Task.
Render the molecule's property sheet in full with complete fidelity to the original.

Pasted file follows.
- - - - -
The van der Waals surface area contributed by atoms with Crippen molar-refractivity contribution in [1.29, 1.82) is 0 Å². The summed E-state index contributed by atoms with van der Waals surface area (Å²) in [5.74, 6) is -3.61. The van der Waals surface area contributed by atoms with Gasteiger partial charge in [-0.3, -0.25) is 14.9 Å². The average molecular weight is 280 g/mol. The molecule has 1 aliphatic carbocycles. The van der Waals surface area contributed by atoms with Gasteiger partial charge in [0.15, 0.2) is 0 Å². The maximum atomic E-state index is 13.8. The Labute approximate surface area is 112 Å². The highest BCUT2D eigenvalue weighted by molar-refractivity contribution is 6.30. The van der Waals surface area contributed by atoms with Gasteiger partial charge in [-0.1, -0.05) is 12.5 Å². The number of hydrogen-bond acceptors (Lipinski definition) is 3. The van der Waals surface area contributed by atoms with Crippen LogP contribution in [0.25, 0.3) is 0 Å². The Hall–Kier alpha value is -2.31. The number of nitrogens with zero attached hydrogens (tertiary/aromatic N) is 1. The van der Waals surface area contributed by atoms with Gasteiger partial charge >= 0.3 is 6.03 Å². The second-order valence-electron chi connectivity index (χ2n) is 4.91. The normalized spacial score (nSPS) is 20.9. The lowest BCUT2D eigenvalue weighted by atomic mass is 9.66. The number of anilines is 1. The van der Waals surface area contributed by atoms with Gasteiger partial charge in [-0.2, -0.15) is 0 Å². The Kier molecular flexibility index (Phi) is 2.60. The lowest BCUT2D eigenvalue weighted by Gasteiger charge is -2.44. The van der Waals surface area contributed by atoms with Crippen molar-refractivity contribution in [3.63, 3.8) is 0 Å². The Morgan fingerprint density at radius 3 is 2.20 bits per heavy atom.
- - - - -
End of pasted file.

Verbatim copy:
The van der Waals surface area contributed by atoms with Crippen molar-refractivity contribution in [1.29, 1.82) is 0 Å². The summed E-state index contributed by atoms with van der Waals surface area (Å²) in [5.74, 6) is -3.61. The van der Waals surface area contributed by atoms with Gasteiger partial charge in [-0.3, -0.25) is 14.9 Å². The average molecular weight is 280 g/mol. The molecule has 1 aliphatic carbocycles. The van der Waals surface area contributed by atoms with Gasteiger partial charge in [0.15, 0.2) is 0 Å². The maximum atomic E-state index is 13.8. The Labute approximate surface area is 112 Å². The highest BCUT2D eigenvalue weighted by molar-refractivity contribution is 6.30. The van der Waals surface area contributed by atoms with Gasteiger partial charge in [-0.1, -0.05) is 12.5 Å². The number of hydrogen-bond acceptors (Lipinski definition) is 3. The van der Waals surface area contributed by atoms with Crippen LogP contribution in [0.25, 0.3) is 0 Å². The Hall–Kier alpha value is -2.31. The number of nitrogens with zero attached hydrogens (tertiary/aromatic N) is 1. The van der Waals surface area contributed by atoms with Gasteiger partial charge >= 0.3 is 6.03 Å². The second-order valence-electron chi connectivity index (χ2n) is 4.91. The normalized spacial score (nSPS) is 20.9. The lowest BCUT2D eigenvalue weighted by atomic mass is 9.66. The number of anilines is 1. The van der Waals surface area contributed by atoms with Gasteiger partial charge in [-0.2, -0.15) is 0 Å². The Kier molecular flexibility index (Phi) is 2.60. The lowest BCUT2D eigenvalue weighted by Gasteiger charge is -2.44. The van der Waals surface area contributed by atoms with Crippen molar-refractivity contribution in [3.63, 3.8) is 0 Å². The Morgan fingerprint density at radius 3 is 2.20 bits per heavy atom.